“So it’s a situation where we gradually scale up manufacturing, we have lines coming in. So there’s not like a one triggering event. Unlocking this it’s a continued journey of building capacity for the years to come, but a significant additional capacity for ’24 for sure.”

– Lars Fruergaard Jorgensen | President, CEO & Member of Management Board of Novo Nordisk

Precision medicine—medical care designed to optimize efficiency or therapeutic benefit for particular groups of patients, especially by using genetic or molecular profiling—was also a major topic of discussion. Voyager Therapeutics is gearing up to submit at least four investigational new drug applications to the FDA within the next two years. Additionally, the Norwegian company Nykode anticipates progressing its human papillomavirus (HPV)16-targeted vaccine into clinical trials.

“We plan to file an IND with our lead program, VY-TAU01 in a few months. That should let us proceed to a Phase Ia Single Ascending Dose study this year. And then next year, we’ve initiated a Phase Ib trial, where we plan to employ tau PET imaging to hopefully obtain a proof of concept. And what we’re trying to do is to see whether the antibody blocks the spread of tau in humans with Alzheimer’s disease.”

“And we expect the key readout from that to occur in H2 of 2026. So that’s why it was important to extend the runway into 2027. In addition to that program, we have several gene therapy programs entering—we expect to enter into the clinic in the 2025 time frame. So our own wholly-owned SOD1 ALS program, we expect to enter the clinic in mid-2025 and Neurocrine has already said that they expect to initiate 2 gene therapy programs in the same year.”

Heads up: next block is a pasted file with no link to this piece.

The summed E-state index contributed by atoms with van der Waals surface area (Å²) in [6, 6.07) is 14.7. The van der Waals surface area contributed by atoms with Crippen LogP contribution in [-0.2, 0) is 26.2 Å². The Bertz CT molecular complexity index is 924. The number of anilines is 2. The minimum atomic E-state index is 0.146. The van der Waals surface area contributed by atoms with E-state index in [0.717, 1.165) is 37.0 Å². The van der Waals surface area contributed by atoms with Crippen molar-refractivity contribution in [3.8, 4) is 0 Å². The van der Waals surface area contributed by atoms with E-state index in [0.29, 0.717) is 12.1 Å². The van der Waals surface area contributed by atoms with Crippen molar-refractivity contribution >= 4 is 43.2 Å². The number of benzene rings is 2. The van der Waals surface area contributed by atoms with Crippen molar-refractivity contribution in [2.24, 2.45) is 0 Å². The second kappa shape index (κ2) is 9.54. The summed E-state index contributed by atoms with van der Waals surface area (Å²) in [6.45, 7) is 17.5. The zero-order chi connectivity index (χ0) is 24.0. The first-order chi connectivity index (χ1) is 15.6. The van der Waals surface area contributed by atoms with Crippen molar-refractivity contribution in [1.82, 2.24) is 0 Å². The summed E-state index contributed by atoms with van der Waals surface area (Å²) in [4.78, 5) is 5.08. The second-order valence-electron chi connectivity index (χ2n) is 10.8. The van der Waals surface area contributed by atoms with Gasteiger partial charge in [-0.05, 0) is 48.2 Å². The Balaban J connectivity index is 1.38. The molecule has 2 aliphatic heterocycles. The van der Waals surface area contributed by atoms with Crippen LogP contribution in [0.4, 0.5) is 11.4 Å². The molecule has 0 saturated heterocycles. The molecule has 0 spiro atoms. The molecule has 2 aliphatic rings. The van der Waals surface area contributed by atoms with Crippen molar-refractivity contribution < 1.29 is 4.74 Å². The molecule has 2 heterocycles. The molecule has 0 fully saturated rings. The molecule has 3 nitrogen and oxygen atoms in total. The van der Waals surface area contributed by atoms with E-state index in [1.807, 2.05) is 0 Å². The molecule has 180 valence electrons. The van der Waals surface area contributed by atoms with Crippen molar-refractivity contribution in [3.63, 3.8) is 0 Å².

– Alfred W. Sandrock | President, CEO & Director of Voyager Therapeutics

AI’s Takeover in Medicine

According to an industry report, AI in drug discovery is set to reach $5 billion in the next four years, reaching an evaluation of $4.9 billion by 2028 from USD 0.9 billion in 2023 (a CAGR of 40.2% during the forecast period). Already, AI is playing a transformative role in R&D due to its ability to cross-reference published scientific literature with diverse information sources, such as clinical trial data, conference abstracts, public databases, and unpublished information.

 jpmorgan’s 42nd annual healthcare conference ai in drug discovery market graph